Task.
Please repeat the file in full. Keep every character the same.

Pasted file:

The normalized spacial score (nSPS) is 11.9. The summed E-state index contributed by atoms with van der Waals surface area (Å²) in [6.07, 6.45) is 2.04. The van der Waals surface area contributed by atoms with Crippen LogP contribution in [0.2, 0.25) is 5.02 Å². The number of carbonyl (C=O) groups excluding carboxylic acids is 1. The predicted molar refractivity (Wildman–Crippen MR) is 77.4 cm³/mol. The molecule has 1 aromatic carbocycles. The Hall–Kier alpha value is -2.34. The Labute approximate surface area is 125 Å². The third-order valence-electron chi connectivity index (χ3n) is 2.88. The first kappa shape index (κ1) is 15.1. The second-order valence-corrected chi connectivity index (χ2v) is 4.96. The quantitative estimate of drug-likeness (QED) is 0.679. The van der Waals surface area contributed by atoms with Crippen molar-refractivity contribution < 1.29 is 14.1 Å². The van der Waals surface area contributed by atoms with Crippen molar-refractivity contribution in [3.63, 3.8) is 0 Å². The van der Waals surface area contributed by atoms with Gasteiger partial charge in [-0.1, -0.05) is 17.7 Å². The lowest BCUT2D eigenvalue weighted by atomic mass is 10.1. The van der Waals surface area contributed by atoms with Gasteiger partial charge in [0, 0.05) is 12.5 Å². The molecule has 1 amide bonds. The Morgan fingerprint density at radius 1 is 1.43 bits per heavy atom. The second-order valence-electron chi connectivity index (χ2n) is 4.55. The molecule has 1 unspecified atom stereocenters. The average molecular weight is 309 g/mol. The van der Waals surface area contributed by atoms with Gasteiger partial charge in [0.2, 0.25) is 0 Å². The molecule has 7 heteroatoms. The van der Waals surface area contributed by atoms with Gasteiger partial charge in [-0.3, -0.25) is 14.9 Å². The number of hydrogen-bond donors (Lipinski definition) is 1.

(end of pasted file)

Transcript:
The normalized spacial score (nSPS) is 11.9. The summed E-state index contributed by atoms with van der Waals surface area (Å²) in [6.07, 6.45) is 2.04. The van der Waals surface area contributed by atoms with Crippen LogP contribution in [0.2, 0.25) is 5.02 Å². The number of carbonyl (C=O) groups excluding carboxylic acids is 1. The predicted molar refractivity (Wildman–Crippen MR) is 77.4 cm³/mol. The molecule has 1 aromatic carbocycles. The Hall–Kier alpha value is -2.34. The Labute approximate surface area is 125 Å². The third-order valence-electron chi connectivity index (χ3n) is 2.88. The first kappa shape index (κ1) is 15.1. The second-order valence-corrected chi connectivity index (χ2v) is 4.96. The quantitative estimate of drug-likeness (QED) is 0.679. The van der Waals surface area contributed by atoms with Crippen molar-refractivity contribution < 1.29 is 14.1 Å². The van der Waals surface area contributed by atoms with Crippen molar-refractivity contribution in [3.63, 3.8) is 0 Å². The van der Waals surface area contributed by atoms with Gasteiger partial charge in [-0.1, -0.05) is 17.7 Å². The lowest BCUT2D eigenvalue weighted by atomic mass is 10.1. The van der Waals surface area contributed by atoms with Gasteiger partial charge in [0, 0.05) is 12.5 Å². The molecule has 1 amide bonds. The Morgan fingerprint density at radius 1 is 1.43 bits per heavy atom. The second-order valence-electron chi connectivity index (χ2n) is 4.55. The molecule has 1 unspecified atom stereocenters. The average molecular weight is 309 g/mol. The van der Waals surface area contributed by atoms with Gasteiger partial charge in [0.2, 0.25) is 0 Å². The molecule has 7 heteroatoms. The van der Waals surface area contributed by atoms with Gasteiger partial charge in [-0.3, -0.25) is 14.9 Å². The number of hydrogen-bond donors (Lipinski definition) is 1.